The intuition behind the two techniques is to tolerate units that undergo some minor instability for a short period of time, for example due to noise from the electronic circuitry used in recording on a given day, and then return to their stable state. We also defined two classes of profiles: active and inactive. Active profiles are those profiles whose single units have been recorded on any day within the stability window. Inactive profiles, on the other hand, are those profiles whose units did not appear in the recording on all days during the stability window, in which case we consider them “dropped units” and are not included in future comparisons.

Training each classifier results in a membership matrix, where each cell in this matrix indicates whether an input unit on a given day should be added to a stored profile. In some cases, the classifier might indicate that the input unit can be added to more than one profile, for example because of misclassifications in the spike sorting algorithm. A putative single-unit, however, can only be added to one profile. Therefore, we developed a back-tracking algorithm to find the best assignment of input single units to existing profiles. Back-tracking is a standard general algorithm for finding all the possible solutions to a problem and then selecting one that most satisfies a set of user-defined objectives (Cormen et al., 2001). In our case, the objectives were as follows:

Primary objective: Maximize the number of assigned units to already existing stored profiles.

Secondary objective: Maximize the total sum of distances to the decision boundary of the assigned units, since the larger the distance to the boundary, the more certain the decision of the tracking classifier is.

This way, the back-tracking algorithm finds the membership matrix MemMat*c(P,U) that meets both the primary and secondary objectives while assigning every input unit to one and only one database profile. This means that if two unit assignment solutions have the same number of units assigned to existing profiles, the one with a larger sum of distances to the decision boundary is selected. The relationship between the different data matrices can be modeled as:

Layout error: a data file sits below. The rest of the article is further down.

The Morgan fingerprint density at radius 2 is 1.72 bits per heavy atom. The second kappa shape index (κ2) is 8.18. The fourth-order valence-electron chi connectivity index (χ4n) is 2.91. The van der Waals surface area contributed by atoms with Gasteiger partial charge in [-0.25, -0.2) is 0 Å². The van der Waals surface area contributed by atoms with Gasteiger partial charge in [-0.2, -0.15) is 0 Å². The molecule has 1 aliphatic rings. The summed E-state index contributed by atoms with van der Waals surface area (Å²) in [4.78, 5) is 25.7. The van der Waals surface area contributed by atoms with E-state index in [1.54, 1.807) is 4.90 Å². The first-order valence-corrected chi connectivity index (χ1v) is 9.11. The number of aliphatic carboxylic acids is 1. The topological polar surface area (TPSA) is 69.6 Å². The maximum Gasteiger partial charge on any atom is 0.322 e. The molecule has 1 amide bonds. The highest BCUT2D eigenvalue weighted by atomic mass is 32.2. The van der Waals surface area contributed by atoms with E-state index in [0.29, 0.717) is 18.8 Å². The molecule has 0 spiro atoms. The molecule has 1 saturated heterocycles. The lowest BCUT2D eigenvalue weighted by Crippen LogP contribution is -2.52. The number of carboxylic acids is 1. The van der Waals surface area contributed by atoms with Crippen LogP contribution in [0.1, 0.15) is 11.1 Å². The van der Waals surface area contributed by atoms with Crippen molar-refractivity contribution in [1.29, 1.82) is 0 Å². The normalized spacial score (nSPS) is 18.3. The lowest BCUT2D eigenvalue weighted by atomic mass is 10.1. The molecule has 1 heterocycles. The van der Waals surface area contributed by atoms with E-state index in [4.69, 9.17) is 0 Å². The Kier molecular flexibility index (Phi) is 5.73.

DisMatc(P,U)TrackingClassifierMemMatc(P,U)                        BacktrackingMemMatc(P,U)(9)

The tracking algorithm is summarized in Algorithm 1


Algorithm 1. Tracking algorithm.

2.6. Data Acquisition and Behavioral Task

Recordings were obtained using a 96-microelectrode silicon array (Blackrock Microsystems, Inc., Salt Lake City, UT) chronically implanted in the primary motor cortex (M1) of a rhesus macaque (Macaca mulatta). The first recording used in this study was made three months after the implant. The surgical and behavioral procedures of this study were approved by the University of Chicago Institutional Animal Care and Use Committee and conform to the principles outlined in the Guide for the Care and Use of Laboratory Animals. Spike sorting was done using the Cerebus® Online Sorter (Blackrock microsystems, UT) and the sorting templates were updated on a daily basis by a human operator.

The subject performed a brain-controlled reach-to-grasp task. Details of the behavioral task can be found in Balasubramanian et al. (2013). Fifteen datasets, spanning a period of 26 days, were used in training (seven datasets) and testing (eight datasets) the tracking algorithm. We used only the first 15 min of each dataset, which is equivalent to the period of updating the spike sorting templates while the subject is not engaged in any behavioral task. For execution time measurements, we used an Intel-i7 quad-core processor (3.40 GHz) and 16 GB of RAM.